The Chanute Airforce Base's POW/MIA collection reveals the events and programs that helped bring home and honor the POWs held during World War II and the Vietnam War. These events and programs began at Chanute Air Force Base in the early 1970s and continued until the early 1990s. The records include correspondence, event pamphlets, flyers, posters, images of paintings, photographs, presidential proclamations, newspaper clippings, event agendas, maps, and more. The image below and the materials mentioned above can be found in the Chanute Airforce Base's POW/MIA collection.
A photograph of a painting by Maxine McCaffrey, titled "At the Hanoi Hilton," depicts POWs' realistic experiences during the Vietnam War. The inscription reads: "At the Hanoi Hilton. Over 400 American pilots are held incommunicado in Communist prisons in North Vietnam subjected to physical and mental abuse contrary to Geneva Convention. How many Americans besides their own families voice concern about these courageous airmen?"
At the Hanoi Hilton by Maxine McCaffrey: Chanute Air Force Base Subject Files: POW/MIA,
Collection 200.005, Series 2: Images and Prints, Box 1, Folder 20: Paintings
McCaffrey donated 60 paintings to the Air Force Art Program before she passed in 1979. This painting and others donated by McCaffrey can be seen on the United States Air Force Art Collection website.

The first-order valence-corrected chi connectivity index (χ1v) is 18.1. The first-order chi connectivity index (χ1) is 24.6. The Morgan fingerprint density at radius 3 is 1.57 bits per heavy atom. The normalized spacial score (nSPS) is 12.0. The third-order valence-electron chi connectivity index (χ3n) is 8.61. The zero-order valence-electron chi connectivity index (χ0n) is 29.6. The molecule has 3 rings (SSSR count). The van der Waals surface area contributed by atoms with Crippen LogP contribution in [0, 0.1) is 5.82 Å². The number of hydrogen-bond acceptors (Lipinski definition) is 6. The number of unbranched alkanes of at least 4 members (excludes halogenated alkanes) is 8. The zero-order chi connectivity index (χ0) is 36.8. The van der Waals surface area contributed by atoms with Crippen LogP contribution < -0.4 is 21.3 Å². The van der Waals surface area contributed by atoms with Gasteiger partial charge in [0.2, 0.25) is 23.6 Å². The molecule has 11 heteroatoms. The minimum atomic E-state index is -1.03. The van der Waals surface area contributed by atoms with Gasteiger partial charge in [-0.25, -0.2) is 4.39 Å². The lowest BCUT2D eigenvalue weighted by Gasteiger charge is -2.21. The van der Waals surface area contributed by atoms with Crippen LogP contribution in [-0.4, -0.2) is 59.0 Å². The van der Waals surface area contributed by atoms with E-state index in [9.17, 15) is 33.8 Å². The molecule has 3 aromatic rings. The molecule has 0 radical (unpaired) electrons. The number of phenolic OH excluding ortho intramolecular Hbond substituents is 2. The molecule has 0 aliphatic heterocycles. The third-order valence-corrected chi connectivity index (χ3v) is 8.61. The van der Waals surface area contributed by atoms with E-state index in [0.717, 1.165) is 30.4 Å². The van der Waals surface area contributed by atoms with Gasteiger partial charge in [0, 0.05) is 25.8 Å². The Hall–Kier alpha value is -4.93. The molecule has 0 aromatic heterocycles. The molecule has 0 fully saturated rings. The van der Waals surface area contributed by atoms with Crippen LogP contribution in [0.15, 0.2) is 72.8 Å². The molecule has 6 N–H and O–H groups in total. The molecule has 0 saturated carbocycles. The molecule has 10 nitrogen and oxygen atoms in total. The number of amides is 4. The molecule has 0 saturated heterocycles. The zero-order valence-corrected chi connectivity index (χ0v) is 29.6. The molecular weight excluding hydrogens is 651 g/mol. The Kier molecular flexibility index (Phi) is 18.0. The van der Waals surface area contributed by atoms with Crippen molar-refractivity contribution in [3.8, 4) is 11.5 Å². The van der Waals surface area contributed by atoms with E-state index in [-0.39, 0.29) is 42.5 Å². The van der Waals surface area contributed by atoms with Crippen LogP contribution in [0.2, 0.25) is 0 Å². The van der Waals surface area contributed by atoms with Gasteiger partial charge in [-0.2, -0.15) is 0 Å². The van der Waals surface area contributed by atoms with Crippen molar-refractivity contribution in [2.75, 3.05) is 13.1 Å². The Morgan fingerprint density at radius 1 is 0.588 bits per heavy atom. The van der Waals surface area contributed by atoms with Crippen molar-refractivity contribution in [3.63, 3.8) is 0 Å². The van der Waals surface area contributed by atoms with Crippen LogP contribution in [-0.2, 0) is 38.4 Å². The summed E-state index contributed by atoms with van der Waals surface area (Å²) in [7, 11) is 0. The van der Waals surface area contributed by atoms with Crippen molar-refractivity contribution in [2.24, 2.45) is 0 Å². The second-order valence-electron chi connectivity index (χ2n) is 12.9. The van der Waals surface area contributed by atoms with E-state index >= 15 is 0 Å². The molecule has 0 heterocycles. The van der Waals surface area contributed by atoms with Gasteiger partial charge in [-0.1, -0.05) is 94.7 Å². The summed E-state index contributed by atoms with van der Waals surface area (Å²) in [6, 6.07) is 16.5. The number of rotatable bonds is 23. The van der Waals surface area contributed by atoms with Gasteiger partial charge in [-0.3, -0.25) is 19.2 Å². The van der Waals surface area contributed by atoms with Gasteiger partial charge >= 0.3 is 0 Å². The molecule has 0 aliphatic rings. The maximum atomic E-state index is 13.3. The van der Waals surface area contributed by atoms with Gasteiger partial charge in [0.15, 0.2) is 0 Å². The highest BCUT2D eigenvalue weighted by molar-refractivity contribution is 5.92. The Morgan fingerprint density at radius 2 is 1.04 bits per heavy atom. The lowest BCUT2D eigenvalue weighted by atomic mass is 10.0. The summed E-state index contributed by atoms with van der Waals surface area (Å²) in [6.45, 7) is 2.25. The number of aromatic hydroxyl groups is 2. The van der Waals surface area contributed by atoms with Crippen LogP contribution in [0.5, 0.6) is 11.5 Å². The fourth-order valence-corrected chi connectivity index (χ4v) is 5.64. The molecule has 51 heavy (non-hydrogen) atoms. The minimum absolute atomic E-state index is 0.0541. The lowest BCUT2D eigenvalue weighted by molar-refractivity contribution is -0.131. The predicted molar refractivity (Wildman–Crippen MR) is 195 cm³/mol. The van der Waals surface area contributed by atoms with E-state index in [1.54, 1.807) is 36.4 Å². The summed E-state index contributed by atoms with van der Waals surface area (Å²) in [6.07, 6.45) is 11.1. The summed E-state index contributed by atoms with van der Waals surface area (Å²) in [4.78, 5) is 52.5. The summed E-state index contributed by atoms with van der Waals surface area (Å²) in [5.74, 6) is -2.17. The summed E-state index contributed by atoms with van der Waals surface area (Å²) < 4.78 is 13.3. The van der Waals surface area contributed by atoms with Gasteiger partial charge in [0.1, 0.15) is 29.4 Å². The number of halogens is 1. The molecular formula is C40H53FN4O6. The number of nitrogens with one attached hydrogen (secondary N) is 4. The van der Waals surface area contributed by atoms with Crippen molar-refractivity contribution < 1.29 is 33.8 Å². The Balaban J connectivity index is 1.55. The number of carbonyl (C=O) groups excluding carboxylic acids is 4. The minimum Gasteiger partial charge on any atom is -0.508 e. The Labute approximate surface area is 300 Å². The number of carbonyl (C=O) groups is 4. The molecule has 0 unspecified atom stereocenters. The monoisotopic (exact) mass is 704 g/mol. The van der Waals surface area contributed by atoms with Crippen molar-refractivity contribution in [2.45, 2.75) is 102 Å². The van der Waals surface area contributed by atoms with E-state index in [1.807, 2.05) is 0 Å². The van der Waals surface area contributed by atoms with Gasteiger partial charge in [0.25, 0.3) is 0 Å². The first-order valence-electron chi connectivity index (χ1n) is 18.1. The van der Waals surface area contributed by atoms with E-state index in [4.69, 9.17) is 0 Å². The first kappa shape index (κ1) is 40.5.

What is the Hanoi Hilton?
French colonists called it Maison Centrale, the Vietnamese referred to it as the Hỏa Lò, and the POWs held there named it the Hanoi Hilton. French colonial rule opened this prison in 1886 to imprison political rebels. In 1954, the French were forced out of Hanoi and the Vietnamese adapted it for their uses. After the Americans invaded, the North Vietnamese dedicated a section of the prison to contain prisoners of war. Most of the few hundred to 2,000 prisoners held there between 1964 and 1973 were American pilots that were shot down during the Vietnam War. Many of the POWs were already injured when they were captured and were not given medical treatment. While imprisoned, their conditions worsened. Even though North Vietnam was part of the Geneva Convention, this did not stop them from carrying out cruel and unusual treatment towards the prisoners. Many prisoners discussed their treatment when they were released, which included severe torture such as rope bindings, irons, beatings, and prolonged solitary confinement. Not until 1990 would Hỏa Lò be closed and mostly demolished, leaving only a small portion to serve as a museum.